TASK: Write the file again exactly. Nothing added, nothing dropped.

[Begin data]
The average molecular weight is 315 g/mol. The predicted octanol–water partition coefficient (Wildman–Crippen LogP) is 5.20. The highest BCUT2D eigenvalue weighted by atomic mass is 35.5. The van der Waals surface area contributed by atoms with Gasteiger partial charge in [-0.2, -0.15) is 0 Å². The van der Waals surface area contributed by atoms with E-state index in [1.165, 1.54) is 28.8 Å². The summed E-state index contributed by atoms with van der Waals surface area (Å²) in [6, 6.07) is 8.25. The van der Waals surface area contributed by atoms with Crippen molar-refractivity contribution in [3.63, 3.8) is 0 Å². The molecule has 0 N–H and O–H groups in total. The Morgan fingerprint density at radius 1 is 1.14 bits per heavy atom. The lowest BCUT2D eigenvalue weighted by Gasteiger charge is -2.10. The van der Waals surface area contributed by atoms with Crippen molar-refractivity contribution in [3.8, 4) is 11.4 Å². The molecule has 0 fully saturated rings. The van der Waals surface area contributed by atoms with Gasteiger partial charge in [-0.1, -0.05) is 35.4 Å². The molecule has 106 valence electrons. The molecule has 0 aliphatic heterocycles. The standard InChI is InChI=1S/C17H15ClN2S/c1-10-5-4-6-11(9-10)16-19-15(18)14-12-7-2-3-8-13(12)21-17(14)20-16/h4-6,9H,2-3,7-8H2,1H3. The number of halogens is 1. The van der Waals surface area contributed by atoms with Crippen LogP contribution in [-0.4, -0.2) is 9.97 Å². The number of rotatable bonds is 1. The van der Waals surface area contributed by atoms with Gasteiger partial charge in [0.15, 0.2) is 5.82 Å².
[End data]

The average molecular weight is 315 g/mol. The predicted octanol–water partition coefficient (Wildman–Crippen LogP) is 5.20. The highest BCUT2D eigenvalue weighted by atomic mass is 35.5. The van der Waals surface area contributed by atoms with Gasteiger partial charge in [-0.2, -0.15) is 0 Å². The van der Waals surface area contributed by atoms with E-state index in [1.165, 1.54) is 28.8 Å². The summed E-state index contributed by atoms with van der Waals surface area (Å²) in [6, 6.07) is 8.25. The van der Waals surface area contributed by atoms with Crippen molar-refractivity contribution in [3.63, 3.8) is 0 Å². The molecule has 0 N–H and O–H groups in total. The Morgan fingerprint density at radius 1 is 1.14 bits per heavy atom. The lowest BCUT2D eigenvalue weighted by Gasteiger charge is -2.10. The van der Waals surface area contributed by atoms with Crippen molar-refractivity contribution in [3.8, 4) is 11.4 Å². The molecule has 0 fully saturated rings. The van der Waals surface area contributed by atoms with Gasteiger partial charge in [-0.1, -0.05) is 35.4 Å². The molecule has 106 valence electrons. The molecule has 0 aliphatic heterocycles. The standard InChI is InChI=1S/C17H15ClN2S/c1-10-5-4-6-11(9-10)16-19-15(18)14-12-7-2-3-8-13(12)21-17(14)20-16/h4-6,9H,2-3,7-8H2,1H3. The number of halogens is 1. The van der Waals surface area contributed by atoms with Crippen LogP contribution in [-0.4, -0.2) is 9.97 Å². The number of rotatable bonds is 1. The van der Waals surface area contributed by atoms with Gasteiger partial charge in [0.15, 0.2) is 5.82 Å².